Sitting there on the banana split bench, my four-year-old whispered to me in her 200-decible fashion, “Tell them where our other mom is.” Her pedicurist looked up. Other mom? I could hear her thinking. What’s an “other mom”?

“Oh, their other mom is in Hong Kong on business,” I said, smiling broadly.

“Oh, how nice,” she said, and went back to filing my four-year-olds tiny toenails.

I surveyed my own pedicurist, a very cute woman in her late 20s who did not pick up her head at the mention of our multiple-mom situation. The level of mono-dialogue I had in my head in the next 15 seconds was pretty astonishing.

Why is she not reacting? I asked myself. Does she have a problem with my kids having two moms? Who does she think she is?

She probably doesn’t give a shit, I said.

She does. I can tell by the way she’s cutting my cuticles right now. She doesn’t want to work on lesbian feet. If she has a problem working on my gay feet, I can tell her what to do with her nail file.

You’re overreacting. For all we know, she has a gay sister. Or she is gay and isn’t reacting because there’s nothing to react to.

I think she hates gay people. She’s horrified right now. What if she calls me a dyke in front of my children?

Then you’ll handle it.

Doesn’t she know I’m legally married in New Jersey?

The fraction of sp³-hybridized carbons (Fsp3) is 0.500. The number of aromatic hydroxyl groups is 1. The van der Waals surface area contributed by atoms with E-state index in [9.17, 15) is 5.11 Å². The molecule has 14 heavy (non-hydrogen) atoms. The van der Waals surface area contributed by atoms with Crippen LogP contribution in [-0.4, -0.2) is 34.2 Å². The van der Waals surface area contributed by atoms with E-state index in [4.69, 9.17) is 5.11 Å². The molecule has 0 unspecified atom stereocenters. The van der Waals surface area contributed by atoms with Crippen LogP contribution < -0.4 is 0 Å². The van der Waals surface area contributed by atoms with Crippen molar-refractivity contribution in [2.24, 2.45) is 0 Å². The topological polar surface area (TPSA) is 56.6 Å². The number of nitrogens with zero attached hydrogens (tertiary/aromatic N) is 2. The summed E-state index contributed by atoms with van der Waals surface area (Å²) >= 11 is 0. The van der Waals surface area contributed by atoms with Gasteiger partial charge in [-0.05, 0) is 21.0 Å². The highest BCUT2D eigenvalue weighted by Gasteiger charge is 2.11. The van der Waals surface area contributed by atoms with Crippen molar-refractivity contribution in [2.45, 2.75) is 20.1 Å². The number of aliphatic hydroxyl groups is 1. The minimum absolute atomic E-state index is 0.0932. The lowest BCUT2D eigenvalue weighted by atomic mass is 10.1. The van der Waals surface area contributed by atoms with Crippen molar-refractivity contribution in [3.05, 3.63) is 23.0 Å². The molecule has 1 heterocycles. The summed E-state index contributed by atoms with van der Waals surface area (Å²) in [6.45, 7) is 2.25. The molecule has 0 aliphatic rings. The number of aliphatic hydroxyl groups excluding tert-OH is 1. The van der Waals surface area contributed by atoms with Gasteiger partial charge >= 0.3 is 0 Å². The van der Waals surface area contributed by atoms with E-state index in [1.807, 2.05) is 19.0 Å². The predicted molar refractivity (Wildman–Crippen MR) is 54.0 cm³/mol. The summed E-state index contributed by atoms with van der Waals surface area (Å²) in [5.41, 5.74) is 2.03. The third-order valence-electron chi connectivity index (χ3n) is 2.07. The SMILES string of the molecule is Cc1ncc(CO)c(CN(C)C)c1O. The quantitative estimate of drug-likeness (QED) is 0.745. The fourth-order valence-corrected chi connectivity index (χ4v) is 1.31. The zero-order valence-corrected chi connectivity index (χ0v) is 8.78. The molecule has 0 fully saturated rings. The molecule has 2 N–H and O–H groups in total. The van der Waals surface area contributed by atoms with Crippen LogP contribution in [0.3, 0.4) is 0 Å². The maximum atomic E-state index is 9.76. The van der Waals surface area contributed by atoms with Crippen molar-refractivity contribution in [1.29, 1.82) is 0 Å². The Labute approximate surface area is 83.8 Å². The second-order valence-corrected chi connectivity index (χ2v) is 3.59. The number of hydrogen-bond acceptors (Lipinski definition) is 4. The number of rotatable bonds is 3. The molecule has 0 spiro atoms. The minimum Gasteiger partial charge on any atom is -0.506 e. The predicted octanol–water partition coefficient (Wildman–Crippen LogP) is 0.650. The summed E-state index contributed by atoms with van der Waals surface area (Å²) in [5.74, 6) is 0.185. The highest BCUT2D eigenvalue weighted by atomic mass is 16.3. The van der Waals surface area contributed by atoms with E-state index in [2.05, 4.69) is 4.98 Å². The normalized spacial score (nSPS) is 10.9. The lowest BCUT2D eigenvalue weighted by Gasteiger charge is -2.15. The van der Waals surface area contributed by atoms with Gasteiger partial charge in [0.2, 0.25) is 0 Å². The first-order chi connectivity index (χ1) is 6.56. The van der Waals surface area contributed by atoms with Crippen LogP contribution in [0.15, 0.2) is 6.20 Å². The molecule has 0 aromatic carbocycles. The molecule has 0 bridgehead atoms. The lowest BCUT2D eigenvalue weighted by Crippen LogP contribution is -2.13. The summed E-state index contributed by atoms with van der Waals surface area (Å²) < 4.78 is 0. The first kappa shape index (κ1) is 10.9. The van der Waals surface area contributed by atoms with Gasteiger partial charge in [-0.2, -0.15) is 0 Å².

What difference does that make? We’re in Pennsylvania. They don’t even recognize domestic partners. PS, you need to pay attention. She just asked you how old your daughters are.

Oh.

 In hindsight, I’m fairly certain neither of our pedicurists had any issue with our two-mom status. They’ve probably seen plenty of queer feet in their day. But what that did highlight for me is that, however wonderful the change in New Jersey law this past month legalizing same-sex marriage, it won’t wipe clean the internalized shame and homophobia that took so many years to solidify.

I’m thrilled we have legal status in our state now. But we still don’t have it nationwide. And even when we do—and we will—it won’t repair the damage of being an outlaw, being less than, being cast out for decades. My generation will have to heal itself, forgive the world its ignorance, if only for our own sakes, and move past the pain. And we will wonder in amazement as we witness the children of the next generation pondering in great confusion how this could have ever been an issue in the first place.

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2 Comments

  1. Oh, those internal voices of fear, worry, danger, unwelcomeness. This is a little-talked about stressor. Great post.

  2. Best post ever! And I’m not sure where to start, so how about with a cliche: The only people that we can really ever hope to change is ourselves, if we’re that lucky. I find self-acceptance extremely tricky especially in situations like this, because I can’t tell if I’m reading a situation or projecting onto it. I was reading a post the other day about “coming out” and one commenter said that she just walks around in the world assuming everyone knows that she is gay and that it’s no big deal. I hope to grow up to be like her someday. I’m pretty sure she was 19.